Government of the well-heeled, by the well-heeled, and for the well-heeled

The story didn’t run on the front page. It didn’t even run above the fold deep inside the opinion page.  But Nicholas Kristof’s column about America’s government of the rich still found its way today to the top of  The New York Times most emailed articles list.  And it should.

Kristof placed in stark relief the most corrosive thing wrong with America today: Behind the scenes, its government has increasingly become a manipulative tool of the rich, who keep growing richer.

Mind you, those are my words, not his. But his column provides startling context to prove it, comparing disparities in wealth in America today with similar disparities in what were disparagingly called the Banana Republics of yesteryear.

Consider Kristof’s statistics:

  • In the 1940s, the richest 1 percent of Argentinians “controlled more than 20 percent of the income.”  The figure in the United States at the time, he writes, was roughly half, something around 10 percent.
  • Compare that to 2007. Then the richest 1 percent of the population in Argentina controlled 15 percent of the wealth.  And in the United States: that richest 1 percent controlled 24 percent of the income and 34 percent of the country’s private net worth.

That is right: almost a quarter of the country’s income and more than a third of its private wealth is hoarded in the hands of the very few.  And things are only getting worse.

Yet the politicians of neither party have the guts or gumption to raise the tax bracket for the wealthiest Americans a few percentage points by demanding that they pay the same amount they paid in taxes before George W. Bush came along.

The reason for this active resistance by Republicans and shoe-shuffling by Democrats?  You tell me. But I’ll bet it can be traced in a straight line back to campaign contributions.

The choice, notes Kristof, is clear:

At a time of such stunning inequality, should Congress put priority on spending $700 billion on extending the Bush tax cuts to those with incomes above $250,000 a year? Or should it extend unemployment benefits for Americans who otherwise will lose them beginning next month?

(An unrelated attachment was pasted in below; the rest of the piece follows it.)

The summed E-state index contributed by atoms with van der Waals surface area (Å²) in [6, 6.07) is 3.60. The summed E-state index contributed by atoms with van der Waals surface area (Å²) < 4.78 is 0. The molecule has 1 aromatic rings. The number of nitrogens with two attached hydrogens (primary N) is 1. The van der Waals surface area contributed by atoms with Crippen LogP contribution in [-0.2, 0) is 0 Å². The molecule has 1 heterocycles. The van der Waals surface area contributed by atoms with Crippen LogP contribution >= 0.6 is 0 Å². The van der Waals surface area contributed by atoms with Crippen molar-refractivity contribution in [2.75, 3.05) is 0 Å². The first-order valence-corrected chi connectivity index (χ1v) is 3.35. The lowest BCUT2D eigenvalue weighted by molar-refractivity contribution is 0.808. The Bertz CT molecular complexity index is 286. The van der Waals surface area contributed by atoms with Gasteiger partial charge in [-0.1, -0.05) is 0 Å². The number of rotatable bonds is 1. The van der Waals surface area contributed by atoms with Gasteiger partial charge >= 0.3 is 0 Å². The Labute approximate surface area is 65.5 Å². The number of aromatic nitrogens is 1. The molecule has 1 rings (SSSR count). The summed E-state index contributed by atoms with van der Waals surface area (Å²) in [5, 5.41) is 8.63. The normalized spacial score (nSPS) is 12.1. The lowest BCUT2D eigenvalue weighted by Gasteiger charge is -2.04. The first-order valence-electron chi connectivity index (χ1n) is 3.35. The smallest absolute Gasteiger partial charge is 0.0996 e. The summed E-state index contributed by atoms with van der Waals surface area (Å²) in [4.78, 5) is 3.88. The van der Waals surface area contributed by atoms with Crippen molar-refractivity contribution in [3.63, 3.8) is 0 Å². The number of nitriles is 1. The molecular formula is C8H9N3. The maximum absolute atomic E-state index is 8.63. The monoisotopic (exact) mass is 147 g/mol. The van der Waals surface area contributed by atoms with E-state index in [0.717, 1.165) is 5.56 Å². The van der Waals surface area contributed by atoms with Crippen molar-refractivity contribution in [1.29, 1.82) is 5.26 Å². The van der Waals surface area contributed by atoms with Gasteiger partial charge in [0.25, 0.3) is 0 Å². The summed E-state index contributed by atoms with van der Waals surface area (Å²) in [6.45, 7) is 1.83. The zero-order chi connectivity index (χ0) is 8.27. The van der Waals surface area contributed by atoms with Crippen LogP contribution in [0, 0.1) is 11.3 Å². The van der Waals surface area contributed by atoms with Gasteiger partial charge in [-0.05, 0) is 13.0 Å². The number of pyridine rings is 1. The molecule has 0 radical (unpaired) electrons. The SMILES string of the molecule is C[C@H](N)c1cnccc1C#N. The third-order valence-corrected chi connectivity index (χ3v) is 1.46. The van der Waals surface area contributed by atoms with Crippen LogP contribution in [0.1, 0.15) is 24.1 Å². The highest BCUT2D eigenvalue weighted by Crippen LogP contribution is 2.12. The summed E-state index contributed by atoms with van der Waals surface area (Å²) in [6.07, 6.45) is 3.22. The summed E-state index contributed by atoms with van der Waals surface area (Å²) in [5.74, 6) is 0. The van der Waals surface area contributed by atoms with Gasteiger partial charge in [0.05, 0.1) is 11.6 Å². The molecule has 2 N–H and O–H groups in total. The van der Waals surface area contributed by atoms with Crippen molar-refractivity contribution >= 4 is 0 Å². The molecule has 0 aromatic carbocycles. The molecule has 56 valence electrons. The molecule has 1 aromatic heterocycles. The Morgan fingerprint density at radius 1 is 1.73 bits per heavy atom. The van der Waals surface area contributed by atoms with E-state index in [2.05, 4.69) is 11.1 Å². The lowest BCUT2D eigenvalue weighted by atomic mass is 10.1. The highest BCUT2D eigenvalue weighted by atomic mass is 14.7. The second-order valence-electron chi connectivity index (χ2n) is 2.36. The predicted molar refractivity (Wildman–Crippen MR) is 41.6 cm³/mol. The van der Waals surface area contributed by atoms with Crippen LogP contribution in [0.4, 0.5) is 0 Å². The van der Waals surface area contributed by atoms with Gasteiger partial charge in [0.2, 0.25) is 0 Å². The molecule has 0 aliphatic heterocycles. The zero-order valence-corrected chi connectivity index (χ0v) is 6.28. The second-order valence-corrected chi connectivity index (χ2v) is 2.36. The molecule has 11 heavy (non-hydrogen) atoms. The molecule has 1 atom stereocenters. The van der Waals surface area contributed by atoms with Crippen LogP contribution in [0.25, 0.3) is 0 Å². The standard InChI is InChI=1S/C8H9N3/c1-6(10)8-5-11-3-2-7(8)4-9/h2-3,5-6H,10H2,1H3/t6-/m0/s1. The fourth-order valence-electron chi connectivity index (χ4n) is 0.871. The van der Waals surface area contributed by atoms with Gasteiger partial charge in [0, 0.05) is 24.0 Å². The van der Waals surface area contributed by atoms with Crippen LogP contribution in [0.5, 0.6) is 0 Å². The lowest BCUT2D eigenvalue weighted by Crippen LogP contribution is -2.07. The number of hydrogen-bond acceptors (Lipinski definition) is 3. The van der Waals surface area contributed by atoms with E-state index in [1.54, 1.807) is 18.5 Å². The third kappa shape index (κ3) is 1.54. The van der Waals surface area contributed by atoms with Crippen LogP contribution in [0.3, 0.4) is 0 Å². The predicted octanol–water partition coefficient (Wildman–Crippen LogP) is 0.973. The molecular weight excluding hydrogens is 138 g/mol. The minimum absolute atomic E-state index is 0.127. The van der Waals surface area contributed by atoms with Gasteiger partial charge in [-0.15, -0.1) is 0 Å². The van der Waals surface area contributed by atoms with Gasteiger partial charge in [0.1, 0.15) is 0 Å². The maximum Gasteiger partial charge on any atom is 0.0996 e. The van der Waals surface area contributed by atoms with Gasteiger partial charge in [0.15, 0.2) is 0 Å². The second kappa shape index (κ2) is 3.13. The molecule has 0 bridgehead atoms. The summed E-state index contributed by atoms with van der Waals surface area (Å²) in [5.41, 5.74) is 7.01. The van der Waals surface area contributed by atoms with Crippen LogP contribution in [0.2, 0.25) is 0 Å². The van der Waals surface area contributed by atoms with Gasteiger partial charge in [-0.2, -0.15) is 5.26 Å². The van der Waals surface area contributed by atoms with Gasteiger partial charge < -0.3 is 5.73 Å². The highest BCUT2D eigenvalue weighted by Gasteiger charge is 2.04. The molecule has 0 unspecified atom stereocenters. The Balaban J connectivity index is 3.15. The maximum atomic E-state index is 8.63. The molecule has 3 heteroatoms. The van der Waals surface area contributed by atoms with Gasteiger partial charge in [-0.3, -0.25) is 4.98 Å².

Something is seriously wrong here. We live in a country in which 17 million people are “food insecure.”  They’re not sure if they will eat three meals today.  Poverty is growing. Foreclosure auctions are up. Unemployment nationally is stuck at a staggering 9.6 percent.

And we have a Congress that lacks the guts to demand that the millionaires who control distorted percentages of American wealth pay a little more than everyone else to get this country back on track?  Could it be because most Senators are among those millionaires? Or that elite journalists, who should be bird-dogging this story relentlessly on behalf of the public, are increasingly well-heeled as well?

Yes, something is seriously wrong with American Democracy. And it starts with the stench of money, funneled by the fabulously wealthy under the veil of anonymity to politicians whose only real desire is to get re-elected.

The obscene and growing disparity of wealth in this country is the biggest story of the day. It belongs in different ways above the fold, on Page 1, leading the nightly news, until the Congress just gets too embarrassed to ignore it and acts.

Readers know it. Viewers know it. Listeners know it.  Perhaps editors should turn away from the latest market report long enough to take heed, too.


About jerrylanson

I teach, write, coach and sing, though you're not required to listen to the latter. I'm a journalism professor at Emerson College in Boston. My third book, "Writing for Others, Writing for Ourselves," was published in November by Rowman & Littlefield Publishing. You can read a sample chapter at My passions are politics (generally liberal in outlook), music, mountains, golden retrievers and my grandchildren, though not in that order. Please stop by and mix it up with me. I always answer those who post.
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